With a late summer heat wave sending temperatures soaring, Cal-ISO, the agency that operates the state’s power grid, asked residents to conserve energy today but said no power shortages are expected.
“The peak of the heat wave is expected to occur across most (Southland) areas Wednesday,” said a National Weather Service advisory.
“Many lower mountain and desert locations are expected to climb between 100 and 108 degrees,” the advisory said. “During the peak of the heat Wednesday and Thursday, even the beaches will provide little relief, with maximum temperatures reaching into the mid 80s.”
The National Weather Service blamed the heat wave on weakening onshore flow combined with an upper-level high pressure system that is centered over Arizona and “will strengthen and build westward over Southern California.”
The California Independent System Operator, the nonprofit public corporation charged with managing the flow of electricity along the state’s open-market wholesale power grid, declared Wednesday and Thursday “Flex Alert Days” on which residents are urged to cut back on electricity use.
But it said it does not expect available energy to fall to the level at which an emergency would have to be declared — not even a Stage 1 Emergency, which involves consumers being urged to voluntarily reduce energy use to avoid the risk of shortages.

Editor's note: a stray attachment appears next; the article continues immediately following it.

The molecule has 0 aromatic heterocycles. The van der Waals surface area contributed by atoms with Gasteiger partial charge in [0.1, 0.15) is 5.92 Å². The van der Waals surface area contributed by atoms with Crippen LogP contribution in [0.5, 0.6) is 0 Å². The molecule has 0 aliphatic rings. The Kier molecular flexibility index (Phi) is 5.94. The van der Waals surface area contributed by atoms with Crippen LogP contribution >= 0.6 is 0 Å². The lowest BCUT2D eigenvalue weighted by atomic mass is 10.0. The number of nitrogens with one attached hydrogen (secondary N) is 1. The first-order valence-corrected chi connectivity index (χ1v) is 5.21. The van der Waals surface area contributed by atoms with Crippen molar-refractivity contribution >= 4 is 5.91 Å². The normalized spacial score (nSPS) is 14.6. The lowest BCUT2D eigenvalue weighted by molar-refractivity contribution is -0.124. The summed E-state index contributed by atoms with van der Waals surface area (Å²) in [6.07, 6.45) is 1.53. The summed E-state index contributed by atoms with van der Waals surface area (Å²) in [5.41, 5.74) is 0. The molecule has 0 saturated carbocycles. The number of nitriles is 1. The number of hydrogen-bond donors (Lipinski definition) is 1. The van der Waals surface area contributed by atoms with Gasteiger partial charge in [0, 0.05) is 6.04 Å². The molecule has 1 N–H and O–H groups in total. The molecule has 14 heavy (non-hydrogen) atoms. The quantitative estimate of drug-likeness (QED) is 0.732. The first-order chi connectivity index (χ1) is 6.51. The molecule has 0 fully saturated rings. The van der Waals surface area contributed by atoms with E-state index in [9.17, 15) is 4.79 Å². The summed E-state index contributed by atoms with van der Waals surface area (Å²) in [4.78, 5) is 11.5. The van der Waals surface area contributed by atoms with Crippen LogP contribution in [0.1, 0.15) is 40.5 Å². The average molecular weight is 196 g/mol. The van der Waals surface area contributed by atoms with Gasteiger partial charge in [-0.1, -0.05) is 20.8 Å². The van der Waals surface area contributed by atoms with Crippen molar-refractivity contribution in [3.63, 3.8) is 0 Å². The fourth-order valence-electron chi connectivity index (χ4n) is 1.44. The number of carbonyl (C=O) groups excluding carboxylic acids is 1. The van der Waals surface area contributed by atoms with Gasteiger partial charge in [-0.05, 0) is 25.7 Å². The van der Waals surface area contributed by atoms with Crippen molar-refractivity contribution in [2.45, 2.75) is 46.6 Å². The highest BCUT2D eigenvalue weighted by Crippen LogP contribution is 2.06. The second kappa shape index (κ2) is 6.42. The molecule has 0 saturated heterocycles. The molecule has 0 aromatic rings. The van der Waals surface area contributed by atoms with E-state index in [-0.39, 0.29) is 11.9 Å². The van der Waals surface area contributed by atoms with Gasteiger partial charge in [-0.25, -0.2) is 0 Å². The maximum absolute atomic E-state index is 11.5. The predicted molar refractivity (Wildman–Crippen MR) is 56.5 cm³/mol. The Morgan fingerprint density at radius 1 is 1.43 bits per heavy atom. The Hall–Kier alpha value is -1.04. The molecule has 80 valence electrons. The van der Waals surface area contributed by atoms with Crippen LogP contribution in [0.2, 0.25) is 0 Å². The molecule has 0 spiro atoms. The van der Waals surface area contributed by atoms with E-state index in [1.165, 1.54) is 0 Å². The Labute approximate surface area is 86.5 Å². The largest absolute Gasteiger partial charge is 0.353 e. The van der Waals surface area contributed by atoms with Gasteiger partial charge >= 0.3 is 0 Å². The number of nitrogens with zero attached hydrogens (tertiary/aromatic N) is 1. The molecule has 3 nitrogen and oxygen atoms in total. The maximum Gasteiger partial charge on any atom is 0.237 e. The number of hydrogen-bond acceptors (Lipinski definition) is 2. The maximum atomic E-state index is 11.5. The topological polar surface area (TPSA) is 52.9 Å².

Cal-ISO officials forecast peak electricity demand Wednesday of 48,195 megawatts. The record peak demand was 50,270 megawatts on July 24, 2006.
By declaring “Flex Alert Days,” Cal-ISO urged residents to conserve energy and reduce demand on the power grid during the peak hours of 4 to 6 p.m.
Cal-ISO recommended that residents:
set thermostats at 78 degrees or higher; cool with fans; leave drapes closed; turn off unnecessary lights and appliances; and use large appliances in early morning or late at night.
Southern California Edison officials said its customers reached their highest power use of the year Tuesday, prompting the utility to echo Cal-ISO’s call for conservation — but insisting that it should have sufficient power available to meet demand.
Forecasters expect temperatures in the Coachella Valley to hit as high as 112 degrees this week.
A slow, gradual cooling trend is expected starting Thursday, although the heat wave is expected to remain until Tuesday.
The weather service urged residents to cope with the heat by wearing loose, lightweight clothing, drinking plenty of water, and taking advantage of the shade or air conditioning if possible.
“Never, ever leave children, the elderly or pets in enclosed automobiles, even for the shortest time,” an advisory warned. “Temperatures quickly rise to life-threatening levels, even if the windows are partially opened.”